“Where are they? Where are they? I just need to see them. Please let me see them.” As I ran down the final stretch of the half-marathon course, all I could think of was finding my family in the cheering crowd corralled behind the metal gates. The sound of my pounding feet and labored breathing filled my ears as I scanned the crowd desperately. And then I heard them and saw them simultaneously. “Go Dara! Go Mum! You can do it, you’re almost there!” That was all I needed. I mustered the last ounce of energy and kicked it into gear for the last block, passing the runner in front of me and stumbling over the finish line in 1:51:04, well ahead of my 1:59:59 goal.
As I stood at the starting line a couple of hours earlier, the supportive words of Cindy of Once Upon a Loaf, who is also a certified running coach, rang in my ears. “Don’t be afraid of an aggressive pace if you are warmed up and nothing’s snapping, crackling or popping. Chances are your body will adapt to it after just a bit.” And then, “You’d be suprised what you can do that you thought you couldn’t pace-wise. You can always back off if you go through a bad patch. Go for it!” And I did. I really went for it. I ran like I meant it.
I ran hard in the first half of the race, playing around with that aggressive pace, wondering if I could sustain it for the whole race. Halfway through the run, I started scanning the sidewalk for my friend, Kalyn of Kalyn’s Kitchen, who promised to station herself along the route to cheer me on. And then there she was, clapping and cheering. Thank you, Kalyn! I needed that.
All went well until mile 10. My breathing started to labor and I forced myself to slow down slightly. Just three more miles. Just a walk in the park. Yeah, right. I regained my composure and pushed on through the next mile and a half. And then came the hill, the one between miles 11.5 and 12.5. As my friend said, “Who is the dumb ass that thought it was a good idea to put a hill at the end of a half-marathon and marathon course?!” I concur. I hit the proverbial wall and found that my mind was incapable of sending a signal to my legs to go any faster. How badly I wanted to walk, but I knew I would never start running again if I stopped. So I chose a runner in front of me and stayed focused on her, letting her pace carry me up the hill.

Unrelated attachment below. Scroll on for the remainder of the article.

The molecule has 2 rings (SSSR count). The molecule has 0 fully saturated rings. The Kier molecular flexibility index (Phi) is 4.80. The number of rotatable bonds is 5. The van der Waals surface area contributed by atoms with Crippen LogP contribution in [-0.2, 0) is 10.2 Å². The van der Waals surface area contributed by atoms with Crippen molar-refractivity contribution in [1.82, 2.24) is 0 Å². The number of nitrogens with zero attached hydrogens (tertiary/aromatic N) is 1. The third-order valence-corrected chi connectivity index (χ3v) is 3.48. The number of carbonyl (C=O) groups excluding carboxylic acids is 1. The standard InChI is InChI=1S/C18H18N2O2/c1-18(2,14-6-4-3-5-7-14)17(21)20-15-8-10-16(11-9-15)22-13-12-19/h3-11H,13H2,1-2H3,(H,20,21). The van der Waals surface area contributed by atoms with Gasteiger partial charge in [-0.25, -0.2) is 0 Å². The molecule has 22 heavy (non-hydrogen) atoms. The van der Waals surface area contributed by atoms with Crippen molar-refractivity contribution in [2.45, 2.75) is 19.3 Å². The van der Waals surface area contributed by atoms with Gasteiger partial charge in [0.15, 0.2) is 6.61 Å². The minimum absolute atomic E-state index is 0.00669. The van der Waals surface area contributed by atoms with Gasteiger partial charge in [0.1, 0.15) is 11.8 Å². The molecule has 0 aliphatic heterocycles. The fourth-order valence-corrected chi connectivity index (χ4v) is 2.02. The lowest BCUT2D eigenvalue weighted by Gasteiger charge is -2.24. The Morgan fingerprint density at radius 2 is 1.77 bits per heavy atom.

As we turned the last corner, I spotted the finish line. How could five blocks look so long? How was I ever going to make it? I dug deep, deeper than I’ve ever dug before and willed my legs to carry me down the road. “Come on, Dara. You can do it. Don’t give up,” I said out loud to myself. And there was my family…and then the finish line. It was worth every grueling minute of those last miles. It was worth every mile I trained over the last months, every weight I lifted and every calorie I cut. It was the culmination of my journey and an overwhelming feeling of satisfaction overtook me.
The morning was topped off with my husband and I watching our two boys run the kids’ marathon (1 km run). They took off like a shot at the start and sprinted at full speed towards the finish line several minutes later. The looks of excitement and victory on their faces as they clutched their medals was great to see. Hopefully we’ll be watching many more races in the future.
All I craved right after the race was something cold, wet and sweet. This easy sorbet would fit the bill perfectly after a run or on any hot day.
Adjust the amount of agave nectar/honey/sugar in this recipe according to the sweetness of the berries you are using. If you wish, start with a little less sweetener, then taste the mixture after pureeing. If it needs to be sweetened, you can add more at that time.
In a medium bowl, stir together strawberries and sugar. Let the strawberries rest for 15 minutes to release the juices (macerate).
Place strawberries and the juices, and lemon juice in a blender. Puree until the mixture is smooth.
Set fine mesh sieve over the bowl, pour in the strawberry puree and press the juices through the sieve. Discard the solids left in the sieve. Chill in refrigerator for 30 minutes.
Pour strawberry puree into ice cream maker and process according to manufacturer’s instructions.
Transfer to an airtight container and freeze for at least 3 to 4 hours. Let the sorbet sit at room temperature for 15 to 20 minutes before serving.
Other fruit sorbet recipes:
Cookin’ Canuck’s Easy Strawberry Sorbet
The Cilantropist’s (on Cookin’ Canuck) Orange Cantaloupe Sorbet
Food for My Family’s Watermelon Lime Sorbet Slices
Swapna’s Cuisine’s Lemon Sorbet with Mint Leaves
Mixed Berry Sorbet
|Amount Per Serving||As Served|
|Calories 279kcal Calories from fat 9|
|% Daily Value|
|Total Fat 1g||2%|
|Saturated Fat 0g||0%|
|Dietary Fiber 9g||36%|
Percent Daily Values are based on a 2,000 calorie diet. Your daily values may be higher or lower depending on your calorie needs:
|Total Fat||Less than||65g|
|Sat Fat||Less than||25g|
From the kitchen of Cookin Canuck. www.cookincanuck.com
- 6 cups mixed berries (such as blueberries, blackberries & raspberries)
- 1/3 cup agave nectar, honey or granulated sugar (or more/less depending on sweetness of fruit)
- 1/4 cup fresh lemon juice
- In a medium bowl, stir together berries and agave nectar/honey/sugar. Let the berries rest for 15 minutes to release the juices (macerate).
- Place the berries and the juices, and lemon juice in a blender. Puree until the mixture is smooth.
- Set fine mesh sieve over the bowl, pour in the berry puree and press the juices through the sieve. Discard the solids left in the sieve. Chill in refrigerator for 30 minutes.
- Pour berry puree into ice cream maker and process according to manufacturer's instructions.
- Transfer to an airtight container and freeze for at least 3 to 4 hours. Serve.